# Calculating second ionization energy of He

## Homework Statement

The equation En=-Z2RH/n2 gives the energy (according to the Bohr model) of the energy levels available to an electron in any hydrogen-like atom. Calculate the second ionization energy of He(in J). The second ionization energy of He is the ionization energy of He+.

## Homework Equations

En=-Z2RH/n2 where RH=2.178x10-18J

Z=2
n=?

## The Attempt at a Solution

I don't understand which value I am supposed to use for n. When I look up the second ionization energy of He I find that the answer is 54.4 eV or 8.712x10-18J, which is the answer I get when I input n=1 into the above equation. But it's asking for the second ionization energy of He, so why would I use n=1?

AGNuke
Gold Member
n=1 is the orbit number of He. He has configuration of 1s2, meaning that both 2 electrons are in 1st orbit. 2nd Ionization energy refers to removal of 2nd electron, or removal of only electron of He+ ion, in this case.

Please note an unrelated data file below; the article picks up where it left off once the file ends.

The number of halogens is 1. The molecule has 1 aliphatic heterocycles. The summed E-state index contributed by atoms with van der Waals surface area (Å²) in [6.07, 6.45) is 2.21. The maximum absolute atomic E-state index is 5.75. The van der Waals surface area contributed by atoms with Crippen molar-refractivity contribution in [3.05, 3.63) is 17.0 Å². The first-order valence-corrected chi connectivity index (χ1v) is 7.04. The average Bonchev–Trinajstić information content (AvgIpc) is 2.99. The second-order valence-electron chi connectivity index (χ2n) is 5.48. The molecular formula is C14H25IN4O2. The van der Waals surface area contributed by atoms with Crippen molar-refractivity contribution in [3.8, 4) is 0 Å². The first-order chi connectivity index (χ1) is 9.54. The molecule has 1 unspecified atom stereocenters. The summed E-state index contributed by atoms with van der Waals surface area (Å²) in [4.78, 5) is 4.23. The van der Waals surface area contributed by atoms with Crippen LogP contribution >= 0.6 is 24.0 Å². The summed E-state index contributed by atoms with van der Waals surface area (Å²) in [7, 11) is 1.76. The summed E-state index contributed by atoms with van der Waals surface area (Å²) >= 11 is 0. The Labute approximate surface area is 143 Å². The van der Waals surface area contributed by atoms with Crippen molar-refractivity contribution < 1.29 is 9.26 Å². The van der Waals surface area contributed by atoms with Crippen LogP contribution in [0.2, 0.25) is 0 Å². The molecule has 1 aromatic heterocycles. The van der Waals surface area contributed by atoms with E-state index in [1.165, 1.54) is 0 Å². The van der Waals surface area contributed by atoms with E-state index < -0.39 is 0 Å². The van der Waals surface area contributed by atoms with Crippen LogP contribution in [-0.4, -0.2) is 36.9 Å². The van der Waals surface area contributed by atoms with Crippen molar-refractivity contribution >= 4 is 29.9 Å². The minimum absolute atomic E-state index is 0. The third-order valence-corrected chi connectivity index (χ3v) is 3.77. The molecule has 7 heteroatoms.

Z refers to the atomic number of the species. For He, Z = 2.

Thanks for the question.

I think there is some problem in understanding here.
The formula En=-Z2RH/n2 can be used only for Hydrogen like atoms i.e. we can use this formula for He+ and not for ground state of Helium.
Ground state electron configuration of Helium is 1s2 while the configuration for He+ is 1s1 same as of Hydrogen.
Therefore, the energy given by En=-Z2RH/n2 will be the ionization energy for He+

The first ionization energy of He will be E1=24.5 eV and it is difficult to calculate that because of the presence of strong interactions.
Then, with this energy E1, we get He+ which is Hydrogen like atom and now we will use that formula and we get 54.4 eV.

Therefore, the process of removal of 2nd electron from He takes place in two steps ad hence the total energy required to knock off two electrons will be 24.5 eV +54.4 eV = 78.9 eV